Despite Plaintiff's allegations, ExxonMobil played a minor role regarding the Account. ExxonMobil did not issue, service, or own the Account. (Doc. No. 81, Declaration of Robert Haase, hereinafter "Decl.," ¶ 4). ExxonMobil merely partnered with GEMB, and later CitiBank, who issued Plaintiff's credit card and serviced the Account. (Decl. ¶¶ 3-4, 7). Most importantly to the claims in this case, ExxonMobil does not-and did not here-furnish information about ExxonMobil credit card account holders to the CRAs. (Decl. ¶ 8).


Summary judgment is appropriate when "there is no genuine issue of material fact and . . . the movant is entitled to judgment as a matter of law." Fed. R. Civ. P. 56(c). The court must examine the evidence in the light most favorable to the nonmoving party. United States v. Diebold, Inc., 369 U.S. 654, 655 (1962). If the moving party, however, "meets its initial burden of identifying for the court the portions of the materials on file that it believes demonstrate the absence of any genuine issue of material fact, the nonmoving party may not rely on the mere allegations in the pleadings in order to preclude summary judgment." Nilsson, Robbins, Dalgarn, Berlines, Carson & Wurst v. La. Hydrolec, 854 F.2d 1538, 1542 (9th Cir. 1988) (citing T.W. Elec. Servs. v. Pacific Elec. Contractors Assoc., 809 F.2d 626, 630 (9th Cir. 1987)).

"If a party opposing [a motion for summary judgment] shows by affidavit that, for specified reasons, it cannot present facts essential to justify its opposition, the court may . . . order a continuance to enable affidavits to be obtained, depositions to be taken, or other discovery to be undertaken." Fed. R. Civ. P. 56(f). To receive relief under Rule 56(f), Plaintiffs "must show (1) that they have set forth in affidavit form the specific facts that they hope to elicit from further discovery, (2) that the facts sought exist, and (3) that these sought-after facts are 'essential' to resist the summary judgment motion." State of Cal. ex rel. Cal. Dep't of Toxic Substances Control v. Campbell, 138 F.3d 772, 779 (9th Cir. 1998).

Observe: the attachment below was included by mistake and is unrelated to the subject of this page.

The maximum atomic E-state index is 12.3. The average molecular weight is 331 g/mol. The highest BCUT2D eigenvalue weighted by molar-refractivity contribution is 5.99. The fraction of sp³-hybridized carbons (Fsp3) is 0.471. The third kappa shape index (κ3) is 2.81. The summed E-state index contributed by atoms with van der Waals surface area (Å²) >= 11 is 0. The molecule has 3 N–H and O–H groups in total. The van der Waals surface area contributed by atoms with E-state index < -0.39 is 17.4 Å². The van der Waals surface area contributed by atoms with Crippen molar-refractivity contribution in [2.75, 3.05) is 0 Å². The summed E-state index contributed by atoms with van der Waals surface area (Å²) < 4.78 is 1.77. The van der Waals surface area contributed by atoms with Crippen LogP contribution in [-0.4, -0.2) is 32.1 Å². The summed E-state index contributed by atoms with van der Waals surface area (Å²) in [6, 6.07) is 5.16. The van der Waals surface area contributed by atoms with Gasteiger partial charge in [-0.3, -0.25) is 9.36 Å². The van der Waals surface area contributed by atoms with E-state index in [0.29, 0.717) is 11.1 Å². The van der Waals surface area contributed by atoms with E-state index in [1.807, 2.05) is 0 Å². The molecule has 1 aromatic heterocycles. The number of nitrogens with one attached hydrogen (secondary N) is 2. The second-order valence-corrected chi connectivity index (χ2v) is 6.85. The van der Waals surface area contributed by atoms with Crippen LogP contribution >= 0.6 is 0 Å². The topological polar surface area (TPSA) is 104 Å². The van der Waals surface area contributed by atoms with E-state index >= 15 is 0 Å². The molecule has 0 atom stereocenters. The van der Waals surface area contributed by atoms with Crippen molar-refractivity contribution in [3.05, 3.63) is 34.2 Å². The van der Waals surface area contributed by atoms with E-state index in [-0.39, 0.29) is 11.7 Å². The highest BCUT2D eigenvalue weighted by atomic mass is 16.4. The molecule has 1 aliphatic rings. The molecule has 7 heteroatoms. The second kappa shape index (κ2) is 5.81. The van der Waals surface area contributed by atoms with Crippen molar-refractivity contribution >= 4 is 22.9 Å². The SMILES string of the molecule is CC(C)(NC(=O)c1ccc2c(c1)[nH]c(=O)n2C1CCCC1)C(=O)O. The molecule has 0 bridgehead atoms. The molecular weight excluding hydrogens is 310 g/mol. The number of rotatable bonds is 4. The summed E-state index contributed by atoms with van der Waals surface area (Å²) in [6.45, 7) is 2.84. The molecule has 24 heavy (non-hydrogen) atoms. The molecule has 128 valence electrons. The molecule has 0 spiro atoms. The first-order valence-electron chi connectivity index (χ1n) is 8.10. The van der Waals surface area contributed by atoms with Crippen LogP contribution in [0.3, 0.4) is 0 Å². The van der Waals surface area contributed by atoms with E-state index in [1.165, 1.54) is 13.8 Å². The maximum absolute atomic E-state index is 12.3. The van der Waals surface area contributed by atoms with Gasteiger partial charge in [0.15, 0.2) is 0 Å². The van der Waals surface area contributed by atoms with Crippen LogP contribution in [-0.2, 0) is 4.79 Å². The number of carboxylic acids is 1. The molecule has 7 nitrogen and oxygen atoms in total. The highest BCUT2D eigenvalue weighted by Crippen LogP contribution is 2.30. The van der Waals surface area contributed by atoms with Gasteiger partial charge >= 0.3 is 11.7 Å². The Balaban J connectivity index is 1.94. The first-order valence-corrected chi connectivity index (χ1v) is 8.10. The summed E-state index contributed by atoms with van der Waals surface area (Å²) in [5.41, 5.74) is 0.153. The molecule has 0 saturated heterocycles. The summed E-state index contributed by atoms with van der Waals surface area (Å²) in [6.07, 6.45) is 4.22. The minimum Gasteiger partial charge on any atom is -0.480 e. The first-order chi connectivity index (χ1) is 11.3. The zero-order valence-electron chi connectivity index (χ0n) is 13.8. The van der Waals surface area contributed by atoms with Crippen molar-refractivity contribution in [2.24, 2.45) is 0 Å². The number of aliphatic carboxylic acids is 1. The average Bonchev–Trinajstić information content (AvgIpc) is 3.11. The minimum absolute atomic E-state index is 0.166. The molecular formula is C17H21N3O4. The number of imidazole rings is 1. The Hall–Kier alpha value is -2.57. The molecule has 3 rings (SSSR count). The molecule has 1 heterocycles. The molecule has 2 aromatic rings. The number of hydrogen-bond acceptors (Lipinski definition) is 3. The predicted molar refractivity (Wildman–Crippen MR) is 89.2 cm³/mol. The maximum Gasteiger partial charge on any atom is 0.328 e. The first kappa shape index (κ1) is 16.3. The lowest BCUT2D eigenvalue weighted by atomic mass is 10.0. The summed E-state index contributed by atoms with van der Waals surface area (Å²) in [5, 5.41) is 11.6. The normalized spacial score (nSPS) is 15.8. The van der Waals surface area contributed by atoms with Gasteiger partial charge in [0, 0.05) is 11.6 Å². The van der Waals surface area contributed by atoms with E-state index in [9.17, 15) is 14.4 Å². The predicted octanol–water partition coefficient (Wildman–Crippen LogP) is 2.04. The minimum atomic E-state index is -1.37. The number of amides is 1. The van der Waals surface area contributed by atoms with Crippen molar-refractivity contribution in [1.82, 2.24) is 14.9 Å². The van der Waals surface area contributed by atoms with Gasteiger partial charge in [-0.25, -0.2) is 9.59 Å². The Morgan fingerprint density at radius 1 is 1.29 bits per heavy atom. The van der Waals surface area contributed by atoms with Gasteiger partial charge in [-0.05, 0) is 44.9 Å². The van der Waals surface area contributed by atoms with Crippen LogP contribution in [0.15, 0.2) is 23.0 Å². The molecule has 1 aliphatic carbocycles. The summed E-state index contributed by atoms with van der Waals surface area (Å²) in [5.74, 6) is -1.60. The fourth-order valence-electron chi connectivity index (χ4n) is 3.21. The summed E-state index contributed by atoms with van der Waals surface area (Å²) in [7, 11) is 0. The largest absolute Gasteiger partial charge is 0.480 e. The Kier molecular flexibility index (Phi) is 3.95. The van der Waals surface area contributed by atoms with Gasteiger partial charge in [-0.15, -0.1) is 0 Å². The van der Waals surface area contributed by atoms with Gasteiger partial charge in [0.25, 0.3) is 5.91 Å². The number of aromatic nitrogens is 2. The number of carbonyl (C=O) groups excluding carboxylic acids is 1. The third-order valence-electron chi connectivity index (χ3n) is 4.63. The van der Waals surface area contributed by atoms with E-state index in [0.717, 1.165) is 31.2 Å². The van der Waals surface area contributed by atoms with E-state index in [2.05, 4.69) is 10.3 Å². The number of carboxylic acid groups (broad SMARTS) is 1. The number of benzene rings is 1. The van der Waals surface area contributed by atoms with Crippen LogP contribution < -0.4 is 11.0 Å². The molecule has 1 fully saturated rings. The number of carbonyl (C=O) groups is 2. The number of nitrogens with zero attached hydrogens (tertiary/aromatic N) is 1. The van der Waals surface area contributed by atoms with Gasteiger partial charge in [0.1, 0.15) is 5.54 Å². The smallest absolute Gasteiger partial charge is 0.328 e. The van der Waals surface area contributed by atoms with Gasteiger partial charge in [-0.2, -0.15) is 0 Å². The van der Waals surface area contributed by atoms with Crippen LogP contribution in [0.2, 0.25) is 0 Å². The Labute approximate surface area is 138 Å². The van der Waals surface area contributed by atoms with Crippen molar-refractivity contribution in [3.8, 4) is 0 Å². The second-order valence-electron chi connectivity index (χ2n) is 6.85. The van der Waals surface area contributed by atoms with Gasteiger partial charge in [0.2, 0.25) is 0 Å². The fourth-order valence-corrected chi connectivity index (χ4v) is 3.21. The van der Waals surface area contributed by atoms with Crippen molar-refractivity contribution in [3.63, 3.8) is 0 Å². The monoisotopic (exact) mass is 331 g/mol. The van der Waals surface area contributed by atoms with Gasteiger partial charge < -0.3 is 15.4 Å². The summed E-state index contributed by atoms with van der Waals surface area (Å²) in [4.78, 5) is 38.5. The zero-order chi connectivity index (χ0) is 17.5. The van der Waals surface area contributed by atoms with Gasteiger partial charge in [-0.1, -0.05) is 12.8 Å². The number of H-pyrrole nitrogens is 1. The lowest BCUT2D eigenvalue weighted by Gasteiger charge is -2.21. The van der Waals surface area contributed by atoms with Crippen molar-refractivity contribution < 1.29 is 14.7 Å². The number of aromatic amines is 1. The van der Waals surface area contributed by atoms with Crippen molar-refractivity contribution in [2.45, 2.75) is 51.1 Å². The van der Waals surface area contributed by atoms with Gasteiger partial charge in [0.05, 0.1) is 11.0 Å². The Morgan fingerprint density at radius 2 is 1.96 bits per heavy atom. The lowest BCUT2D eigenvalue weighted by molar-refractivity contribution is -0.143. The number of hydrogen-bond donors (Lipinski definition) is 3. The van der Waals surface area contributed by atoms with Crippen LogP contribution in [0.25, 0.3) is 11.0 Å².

A. Plaintiff's Rule 56(f) Motion

In his opposition, Plaintiff argues that he "had no opportunity whatsoever to gather admissible evidence that could prove his points." (Doc. No. 83). As Plaintiff is proceeding pro se, the court liberally construes Plaintiff's argument as a motion under Federal Rule of Civil Procedure 56(f) for discovery.

Plaintiff's statement in his opposition, however, does not meet the standard for obtaining relief under Rule 56(f). First, Plaintiff has not filed an affidavit as required by Rule 56(f). See Fed. R. Civ. P. 56(f). Second, even if Plaintiff had filed an affidavit, Plaintiff's conclusory statements do not identify any "specific facts" that discovery would elicit. Fed. R. Civ. P. 56(f). Merely asking for "pertinent records of the CRAs, of the banking agents GE Money Bank, F.S.B., and Citibank (South Dakota), N.A., and of Exxon," (Doc. No. 83), merely indicates where Plaintiff would look for the "specific facts" he needs. Third, ExxonMobil provides persuasive evidence that any facts that Plaintiff would seek-that ExxonMobil reported false information to the CRAs-simply does not exist. ExxonMobil does not furnish information to CRAs, therefore there is no reason to believe that ExxonMobil furnished any false ...